KEALAKEKUA — For a second time, a jury is deliberating the fate of a man accused of murdering his landlord almost four years ago.
On Tuesday, Deputy Prosecutor Sheri Lawson and defense counsel Terri Fujioka-Lilley delivered closing arguments in the trial of Eber Miranda-Garcia, accused of second-degree murder.
Eber Miranda-Garcia and his brother, Marlon, were arrested in June 2017 for the 2015 killing of Dolores “Lolo” Borja-Valle.
Eber and Marlon Miranda-Garcia were initially tried together in August 2018. After several weeks, those proceedings ended in a mistrial.
The brothers now are being tried separately. Marlon Miranda-Garcia, also accused of second-degree murder, is scheduled for a jury trial in July.
Borja-Valle’s body was found Aug. 9, 2015, dumped in a coffee field off Keopuka Mauka Road in Captain Cook. The victim’s truck was found abandoned in Ocean View the next day. Borja-Valle lived downstairs from the Miranda-Garcia family in Holualoa at the time.
In her closing remarks Tuesday, Lawson told jurors it was a circumstantial case. With the evidence and testimony presented, she thinks the state has met the burden of proof that Eber Miranda-Garcia is guilty.
“This case is like a jigsaw puzzle,” Lawson said. “You need to focus on the evidence of the case. The pieces of evidence fit that the defendant killed Lolo.”
A key item of evidence was Eber Miranda-Garcia’s confession of the murder when he was arrested in 2017. Lawson explained the defendant told jurors in his confession why and how he killed Borja-Valle — it was to protect his family.
Miranda-Garcia’s confession states he killed Borja-Valle after the 69-year-old threatened to take his family away from him. In the video, he tells detectives he used rocks and his hands to kill Borja-Valle.
“On the stand, he said he made everything up, he was acting,” Lawson said, recalling to jurors Miranda-Garcia’s testimony last week.
She added that Miranda-Garcia had the means. There are phone records that show he was in contact with his brother, who the state thinks assisted in disposing of Borja-Valle and his truck.
“The defendant had the opportunity to kill Lolo,” Lawson said. “He knew his daily routine. In addition, he had the opportunity to clean up. They had opportunity to dump the body and the truck.”
Tower dumps on cellphone towers in Kealakekua and Ocean View were conducted as part of the investigation. As a result, it showed Miranda-Garcia and his brother were in the same place at the same time during the time frame that Borja-Valle was murdered.
Fujioka-Lilley opened her closing argument by stating Miranda-Garcia didn’t kill Borja-Valle. Evidence doesn’t show he took the body to Keopuka Mauka Road or dumped the truck in Ocean View.
“Police got turned around from the very beginning,” Fujioka-Lilley said in regard to the murder investigation. “Just because they say they have the right guy doesn’t make it so.”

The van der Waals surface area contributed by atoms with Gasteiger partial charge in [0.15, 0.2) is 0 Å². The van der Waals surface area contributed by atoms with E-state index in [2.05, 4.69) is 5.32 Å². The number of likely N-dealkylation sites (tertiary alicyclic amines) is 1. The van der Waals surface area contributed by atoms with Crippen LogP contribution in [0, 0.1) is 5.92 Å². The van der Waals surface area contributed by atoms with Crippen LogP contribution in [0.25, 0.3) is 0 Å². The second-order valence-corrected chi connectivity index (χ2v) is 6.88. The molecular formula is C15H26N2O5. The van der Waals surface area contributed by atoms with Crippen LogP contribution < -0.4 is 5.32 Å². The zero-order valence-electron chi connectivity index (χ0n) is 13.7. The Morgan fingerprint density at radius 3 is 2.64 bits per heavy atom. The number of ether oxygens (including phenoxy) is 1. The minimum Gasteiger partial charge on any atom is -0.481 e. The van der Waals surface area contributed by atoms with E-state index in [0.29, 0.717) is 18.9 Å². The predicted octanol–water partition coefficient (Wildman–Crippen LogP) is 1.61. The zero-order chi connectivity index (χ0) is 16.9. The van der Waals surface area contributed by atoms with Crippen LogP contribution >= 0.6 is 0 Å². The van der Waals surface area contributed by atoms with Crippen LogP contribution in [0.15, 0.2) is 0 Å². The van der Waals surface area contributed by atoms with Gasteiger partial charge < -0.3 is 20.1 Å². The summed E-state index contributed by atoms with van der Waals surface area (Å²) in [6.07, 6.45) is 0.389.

Fujioka-Lilley told jurors her client didn’t have to testify to the court, but the Holualoa man took the stand last week during the course of two days to answer questions from the prosecution.
“He didn’t have to take a beating from the prosecutor, but Eber wanted to tell you what he was doing that night,” she said.
Fujioka-Lilley said Miranda-Garcia didn’t know the facts of the case when he was arrested in 2017. By confessing the way he did, it allowed for his wife to be released to be home with their daughter.
Fujioka-Lilley told the jury there are various reasons to doubt the government’s case against her client.
That includes detectives thinking the entire Miranda-Garcia family lied about brothers Himer and Marlon living in a room at Borja-Valle’s house and conducting a tower dump on only a Verizon cellphone tower. Officers’ suspicion of the family because of their phone records that night also resulted in the Miranda-Garcias becoming the prime and only suspects in the case, she said.
“Mistakes and misinformation led police to conclude that my client killed Lolo,” Fujioka-Lilley said.
She also pointed out to jurors that Borja-Valle had been in some kind of dispute in the parking lot at ChoiceMart in Captain Cook. However, no surveillance from nearby businesses was obtained. Detectives also didn’t get out and look at other coffee fields where Borja-Valle worked in the Captain Cook area.
Fujioka-Lilley also addressed the state’s DNA evidence.
“They were not looking for DNA evidence to who killed Lolo,” she said. “They already decided that.”
Fujioka-Lilley added there were other people’s DNA collected during the investigation, but it was never tested.
“That shows you they were out to get a conviction,” she stated. “The DNA evidence can’t prove who killed Lolo.”
The jury continues deliberations today.
Email Tiffany DeMasters at firstname.lastname@example.org.